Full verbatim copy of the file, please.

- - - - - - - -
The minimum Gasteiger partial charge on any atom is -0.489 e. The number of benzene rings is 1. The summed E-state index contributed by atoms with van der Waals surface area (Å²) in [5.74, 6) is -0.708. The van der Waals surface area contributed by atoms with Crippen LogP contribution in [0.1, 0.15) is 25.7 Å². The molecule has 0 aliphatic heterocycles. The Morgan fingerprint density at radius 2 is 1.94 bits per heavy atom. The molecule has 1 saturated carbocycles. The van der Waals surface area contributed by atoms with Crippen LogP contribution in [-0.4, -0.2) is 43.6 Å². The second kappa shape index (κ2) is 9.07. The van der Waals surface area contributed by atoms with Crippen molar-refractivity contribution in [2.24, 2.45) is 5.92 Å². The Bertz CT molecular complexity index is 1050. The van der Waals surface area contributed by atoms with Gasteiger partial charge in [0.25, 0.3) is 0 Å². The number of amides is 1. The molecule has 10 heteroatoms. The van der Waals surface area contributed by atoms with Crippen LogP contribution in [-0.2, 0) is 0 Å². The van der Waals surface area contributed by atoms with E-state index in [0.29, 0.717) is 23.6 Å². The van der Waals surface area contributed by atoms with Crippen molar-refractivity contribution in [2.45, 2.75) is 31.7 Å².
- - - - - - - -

The minimum Gasteiger partial charge on any atom is -0.489 e. The number of benzene rings is 1. The summed E-state index contributed by atoms with van der Waals surface area (Å²) in [5.74, 6) is -0.708. The van der Waals surface area contributed by atoms with Crippen LogP contribution in [0.1, 0.15) is 25.7 Å². The molecule has 0 aliphatic heterocycles. The Morgan fingerprint density at radius 2 is 1.94 bits per heavy atom. The molecule has 1 saturated carbocycles. The van der Waals surface area contributed by atoms with Crippen LogP contribution in [-0.4, -0.2) is 43.6 Å². The second kappa shape index (κ2) is 9.07. The van der Waals surface area contributed by atoms with Crippen molar-refractivity contribution in [2.24, 2.45) is 5.92 Å². The Bertz CT molecular complexity index is 1050. The van der Waals surface area contributed by atoms with Gasteiger partial charge in [0.25, 0.3) is 0 Å². The number of amides is 1. The molecule has 10 heteroatoms. The van der Waals surface area contributed by atoms with Crippen LogP contribution in [-0.2, 0) is 0 Å². The van der Waals surface area contributed by atoms with E-state index in [0.29, 0.717) is 23.6 Å². The van der Waals surface area contributed by atoms with Crippen molar-refractivity contribution in [2.45, 2.75) is 31.7 Å².